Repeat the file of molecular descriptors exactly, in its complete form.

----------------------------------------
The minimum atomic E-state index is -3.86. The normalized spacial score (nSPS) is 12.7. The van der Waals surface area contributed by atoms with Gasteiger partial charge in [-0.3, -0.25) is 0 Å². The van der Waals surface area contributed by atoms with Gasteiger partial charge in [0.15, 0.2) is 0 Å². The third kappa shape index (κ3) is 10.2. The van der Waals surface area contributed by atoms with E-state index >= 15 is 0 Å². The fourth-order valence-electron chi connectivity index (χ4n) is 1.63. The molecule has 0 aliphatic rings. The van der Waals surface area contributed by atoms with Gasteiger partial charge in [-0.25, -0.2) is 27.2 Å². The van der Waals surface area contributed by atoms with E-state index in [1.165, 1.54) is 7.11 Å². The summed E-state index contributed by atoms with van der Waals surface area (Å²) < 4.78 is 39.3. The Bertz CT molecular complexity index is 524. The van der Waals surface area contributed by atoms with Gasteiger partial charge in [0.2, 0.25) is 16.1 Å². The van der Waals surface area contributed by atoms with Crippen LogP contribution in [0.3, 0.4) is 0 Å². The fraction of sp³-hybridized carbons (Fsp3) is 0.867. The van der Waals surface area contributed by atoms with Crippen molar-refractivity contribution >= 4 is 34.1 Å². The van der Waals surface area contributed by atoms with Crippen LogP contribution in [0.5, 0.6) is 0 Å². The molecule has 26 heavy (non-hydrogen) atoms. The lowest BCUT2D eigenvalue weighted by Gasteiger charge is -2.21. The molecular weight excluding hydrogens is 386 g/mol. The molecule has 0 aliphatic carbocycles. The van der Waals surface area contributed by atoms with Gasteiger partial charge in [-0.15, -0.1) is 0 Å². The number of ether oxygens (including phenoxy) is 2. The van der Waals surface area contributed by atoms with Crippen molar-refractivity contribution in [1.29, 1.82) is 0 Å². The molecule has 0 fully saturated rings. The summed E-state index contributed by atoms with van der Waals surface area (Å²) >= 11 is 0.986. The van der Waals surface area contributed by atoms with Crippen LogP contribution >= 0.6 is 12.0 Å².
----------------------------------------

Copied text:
The minimum atomic E-state index is -3.86. The normalized spacial score (nSPS) is 12.7. The van der Waals surface area contributed by atoms with Gasteiger partial charge in [-0.3, -0.25) is 0 Å². The van der Waals surface area contributed by atoms with Gasteiger partial charge in [0.15, 0.2) is 0 Å². The third kappa shape index (κ3) is 10.2. The van der Waals surface area contributed by atoms with E-state index >= 15 is 0 Å². The fourth-order valence-electron chi connectivity index (χ4n) is 1.63. The molecule has 0 aliphatic rings. The van der Waals surface area contributed by atoms with Gasteiger partial charge in [-0.25, -0.2) is 27.2 Å². The van der Waals surface area contributed by atoms with E-state index in [1.165, 1.54) is 7.11 Å². The summed E-state index contributed by atoms with van der Waals surface area (Å²) < 4.78 is 39.3. The Bertz CT molecular complexity index is 524. The van der Waals surface area contributed by atoms with Gasteiger partial charge in [0.2, 0.25) is 16.1 Å². The van der Waals surface area contributed by atoms with Crippen LogP contribution in [0.3, 0.4) is 0 Å². The fraction of sp³-hybridized carbons (Fsp3) is 0.867. The van der Waals surface area contributed by atoms with Crippen molar-refractivity contribution >= 4 is 34.1 Å². The van der Waals surface area contributed by atoms with Crippen LogP contribution in [0.5, 0.6) is 0 Å². The molecule has 26 heavy (non-hydrogen) atoms. The lowest BCUT2D eigenvalue weighted by Gasteiger charge is -2.21. The molecular weight excluding hydrogens is 386 g/mol. The molecule has 0 aliphatic carbocycles. The van der Waals surface area contributed by atoms with Gasteiger partial charge in [-0.15, -0.1) is 0 Å². The number of ether oxygens (including phenoxy) is 2. The van der Waals surface area contributed by atoms with Crippen molar-refractivity contribution in [1.29, 1.82) is 0 Å². The molecule has 0 fully saturated rings. The summed E-state index contributed by atoms with van der Waals surface area (Å²) >= 11 is 0.986. The van der Waals surface area contributed by atoms with Crippen LogP contribution >= 0.6 is 12.0 Å².